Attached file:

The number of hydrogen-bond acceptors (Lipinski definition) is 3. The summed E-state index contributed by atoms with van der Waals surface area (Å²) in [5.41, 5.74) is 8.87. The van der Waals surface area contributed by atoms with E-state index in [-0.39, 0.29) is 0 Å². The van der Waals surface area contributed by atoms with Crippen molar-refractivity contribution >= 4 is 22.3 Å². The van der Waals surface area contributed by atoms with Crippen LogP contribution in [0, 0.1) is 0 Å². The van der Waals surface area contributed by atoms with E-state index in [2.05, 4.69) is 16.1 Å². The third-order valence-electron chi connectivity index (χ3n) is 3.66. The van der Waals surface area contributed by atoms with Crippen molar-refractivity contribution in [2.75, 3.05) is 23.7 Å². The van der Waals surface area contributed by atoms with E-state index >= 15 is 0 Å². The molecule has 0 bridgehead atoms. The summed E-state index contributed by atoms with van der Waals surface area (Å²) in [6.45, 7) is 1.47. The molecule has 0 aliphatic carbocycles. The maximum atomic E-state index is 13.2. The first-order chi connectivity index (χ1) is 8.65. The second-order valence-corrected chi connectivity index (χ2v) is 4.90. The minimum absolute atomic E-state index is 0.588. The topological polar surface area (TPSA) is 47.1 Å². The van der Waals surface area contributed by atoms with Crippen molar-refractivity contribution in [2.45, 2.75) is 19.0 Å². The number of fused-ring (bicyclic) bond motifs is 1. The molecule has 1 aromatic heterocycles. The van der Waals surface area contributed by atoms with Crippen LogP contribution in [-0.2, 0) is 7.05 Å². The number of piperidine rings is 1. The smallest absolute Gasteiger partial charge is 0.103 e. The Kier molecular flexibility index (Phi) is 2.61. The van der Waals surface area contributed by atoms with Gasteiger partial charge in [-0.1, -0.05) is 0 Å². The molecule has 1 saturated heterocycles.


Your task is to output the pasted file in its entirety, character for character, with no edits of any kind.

The number of hydrogen-bond acceptors (Lipinski definition) is 3. The summed E-state index contributed by atoms with van der Waals surface area (Å²) in [5.41, 5.74) is 8.87. The van der Waals surface area contributed by atoms with E-state index in [-0.39, 0.29) is 0 Å². The van der Waals surface area contributed by atoms with Crippen molar-refractivity contribution >= 4 is 22.3 Å². The van der Waals surface area contributed by atoms with Crippen LogP contribution in [0, 0.1) is 0 Å². The van der Waals surface area contributed by atoms with E-state index in [2.05, 4.69) is 16.1 Å². The third-order valence-electron chi connectivity index (χ3n) is 3.66. The van der Waals surface area contributed by atoms with Crippen molar-refractivity contribution in [2.75, 3.05) is 23.7 Å². The van der Waals surface area contributed by atoms with E-state index >= 15 is 0 Å². The molecule has 0 bridgehead atoms. The summed E-state index contributed by atoms with van der Waals surface area (Å²) in [6.45, 7) is 1.47. The molecule has 0 aliphatic carbocycles. The maximum atomic E-state index is 13.2. The first-order chi connectivity index (χ1) is 8.65. The second-order valence-corrected chi connectivity index (χ2v) is 4.90. The minimum absolute atomic E-state index is 0.588. The topological polar surface area (TPSA) is 47.1 Å². The van der Waals surface area contributed by atoms with Crippen molar-refractivity contribution in [2.45, 2.75) is 19.0 Å². The number of fused-ring (bicyclic) bond motifs is 1. The molecule has 1 aromatic heterocycles. The van der Waals surface area contributed by atoms with Crippen LogP contribution in [-0.2, 0) is 7.05 Å². The number of piperidine rings is 1. The smallest absolute Gasteiger partial charge is 0.103 e. The Kier molecular flexibility index (Phi) is 2.61. The van der Waals surface area contributed by atoms with Gasteiger partial charge in [-0.1, -0.05) is 0 Å². The molecule has 1 saturated heterocycles.